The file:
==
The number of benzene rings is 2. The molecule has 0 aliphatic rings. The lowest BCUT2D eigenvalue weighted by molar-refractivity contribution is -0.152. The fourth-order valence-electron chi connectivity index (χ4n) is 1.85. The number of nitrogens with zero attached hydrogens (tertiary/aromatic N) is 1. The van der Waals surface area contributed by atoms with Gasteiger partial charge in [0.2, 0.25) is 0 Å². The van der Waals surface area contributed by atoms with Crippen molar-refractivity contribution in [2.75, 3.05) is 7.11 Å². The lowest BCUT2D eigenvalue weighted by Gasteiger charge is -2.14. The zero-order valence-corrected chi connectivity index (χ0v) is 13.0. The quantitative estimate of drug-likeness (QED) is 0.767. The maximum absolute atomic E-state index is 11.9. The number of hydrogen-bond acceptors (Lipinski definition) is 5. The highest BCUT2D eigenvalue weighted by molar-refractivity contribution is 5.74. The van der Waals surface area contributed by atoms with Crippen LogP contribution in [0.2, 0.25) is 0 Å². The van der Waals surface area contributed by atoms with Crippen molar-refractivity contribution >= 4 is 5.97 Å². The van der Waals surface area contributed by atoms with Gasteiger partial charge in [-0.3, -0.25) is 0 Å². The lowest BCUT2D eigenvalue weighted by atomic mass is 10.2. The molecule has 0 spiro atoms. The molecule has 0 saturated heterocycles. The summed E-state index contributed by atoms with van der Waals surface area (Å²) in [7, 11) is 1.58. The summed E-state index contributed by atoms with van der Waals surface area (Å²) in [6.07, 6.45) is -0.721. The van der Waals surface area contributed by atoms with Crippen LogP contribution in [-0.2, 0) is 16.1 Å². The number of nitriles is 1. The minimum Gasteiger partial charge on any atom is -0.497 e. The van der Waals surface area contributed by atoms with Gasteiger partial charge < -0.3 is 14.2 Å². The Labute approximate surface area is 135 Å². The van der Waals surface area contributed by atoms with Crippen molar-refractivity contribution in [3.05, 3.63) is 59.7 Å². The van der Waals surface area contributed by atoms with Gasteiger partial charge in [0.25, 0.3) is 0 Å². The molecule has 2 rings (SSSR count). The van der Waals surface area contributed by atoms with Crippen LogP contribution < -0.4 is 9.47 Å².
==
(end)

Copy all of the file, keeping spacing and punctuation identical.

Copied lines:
The number of benzene rings is 2. The molecule has 0 aliphatic rings. The lowest BCUT2D eigenvalue weighted by molar-refractivity contribution is -0.152. The fourth-order valence-electron chi connectivity index (χ4n) is 1.85. The number of nitrogens with zero attached hydrogens (tertiary/aromatic N) is 1. The van der Waals surface area contributed by atoms with Gasteiger partial charge in [0.2, 0.25) is 0 Å². The van der Waals surface area contributed by atoms with Crippen molar-refractivity contribution in [2.75, 3.05) is 7.11 Å². The lowest BCUT2D eigenvalue weighted by Gasteiger charge is -2.14. The zero-order valence-corrected chi connectivity index (χ0v) is 13.0. The quantitative estimate of drug-likeness (QED) is 0.767. The maximum absolute atomic E-state index is 11.9. The number of hydrogen-bond acceptors (Lipinski definition) is 5. The highest BCUT2D eigenvalue weighted by molar-refractivity contribution is 5.74. The van der Waals surface area contributed by atoms with Crippen LogP contribution in [0.2, 0.25) is 0 Å². The van der Waals surface area contributed by atoms with Crippen molar-refractivity contribution >= 4 is 5.97 Å². The van der Waals surface area contributed by atoms with Gasteiger partial charge in [-0.3, -0.25) is 0 Å². The lowest BCUT2D eigenvalue weighted by atomic mass is 10.2. The molecule has 0 spiro atoms. The molecule has 0 saturated heterocycles. The summed E-state index contributed by atoms with van der Waals surface area (Å²) in [7, 11) is 1.58. The summed E-state index contributed by atoms with van der Waals surface area (Å²) in [6.07, 6.45) is -0.721. The van der Waals surface area contributed by atoms with Crippen LogP contribution in [-0.2, 0) is 16.1 Å². The number of nitriles is 1. The minimum Gasteiger partial charge on any atom is -0.497 e. The van der Waals surface area contributed by atoms with Gasteiger partial charge < -0.3 is 14.2 Å². The Labute approximate surface area is 135 Å². The van der Waals surface area contributed by atoms with Crippen molar-refractivity contribution in [3.05, 3.63) is 59.7 Å². The van der Waals surface area contributed by atoms with Gasteiger partial charge in [0.25, 0.3) is 0 Å². The molecule has 2 rings (SSSR count). The van der Waals surface area contributed by atoms with Crippen LogP contribution < -0.4 is 9.47 Å².